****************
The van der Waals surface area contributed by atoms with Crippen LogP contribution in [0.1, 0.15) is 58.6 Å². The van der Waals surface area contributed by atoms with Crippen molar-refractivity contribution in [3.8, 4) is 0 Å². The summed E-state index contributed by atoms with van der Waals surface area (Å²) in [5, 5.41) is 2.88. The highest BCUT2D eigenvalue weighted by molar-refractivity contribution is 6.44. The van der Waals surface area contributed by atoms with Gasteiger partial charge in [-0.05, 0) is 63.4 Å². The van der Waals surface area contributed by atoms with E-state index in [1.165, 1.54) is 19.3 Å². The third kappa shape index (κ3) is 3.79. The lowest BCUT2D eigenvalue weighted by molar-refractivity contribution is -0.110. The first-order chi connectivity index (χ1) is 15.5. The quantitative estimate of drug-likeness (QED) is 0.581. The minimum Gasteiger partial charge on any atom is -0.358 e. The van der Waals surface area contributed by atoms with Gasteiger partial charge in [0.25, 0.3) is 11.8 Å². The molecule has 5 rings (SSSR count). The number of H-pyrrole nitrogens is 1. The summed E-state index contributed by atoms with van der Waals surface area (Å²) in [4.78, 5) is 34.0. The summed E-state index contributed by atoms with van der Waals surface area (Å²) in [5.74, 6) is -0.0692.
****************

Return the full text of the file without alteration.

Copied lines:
The van der Waals surface area contributed by atoms with Crippen LogP contribution in [0.1, 0.15) is 58.6 Å². The van der Waals surface area contributed by atoms with Crippen molar-refractivity contribution in [3.8, 4) is 0 Å². The summed E-state index contributed by atoms with van der Waals surface area (Å²) in [5, 5.41) is 2.88. The highest BCUT2D eigenvalue weighted by molar-refractivity contribution is 6.44. The van der Waals surface area contributed by atoms with Gasteiger partial charge in [-0.05, 0) is 63.4 Å². The van der Waals surface area contributed by atoms with E-state index in [1.165, 1.54) is 19.3 Å². The third kappa shape index (κ3) is 3.79. The lowest BCUT2D eigenvalue weighted by molar-refractivity contribution is -0.110. The first-order chi connectivity index (χ1) is 15.5. The quantitative estimate of drug-likeness (QED) is 0.581. The minimum Gasteiger partial charge on any atom is -0.358 e. The van der Waals surface area contributed by atoms with Gasteiger partial charge in [0.25, 0.3) is 11.8 Å². The molecule has 5 rings (SSSR count). The number of H-pyrrole nitrogens is 1. The summed E-state index contributed by atoms with van der Waals surface area (Å²) in [4.78, 5) is 34.0. The summed E-state index contributed by atoms with van der Waals surface area (Å²) in [5.74, 6) is -0.0692.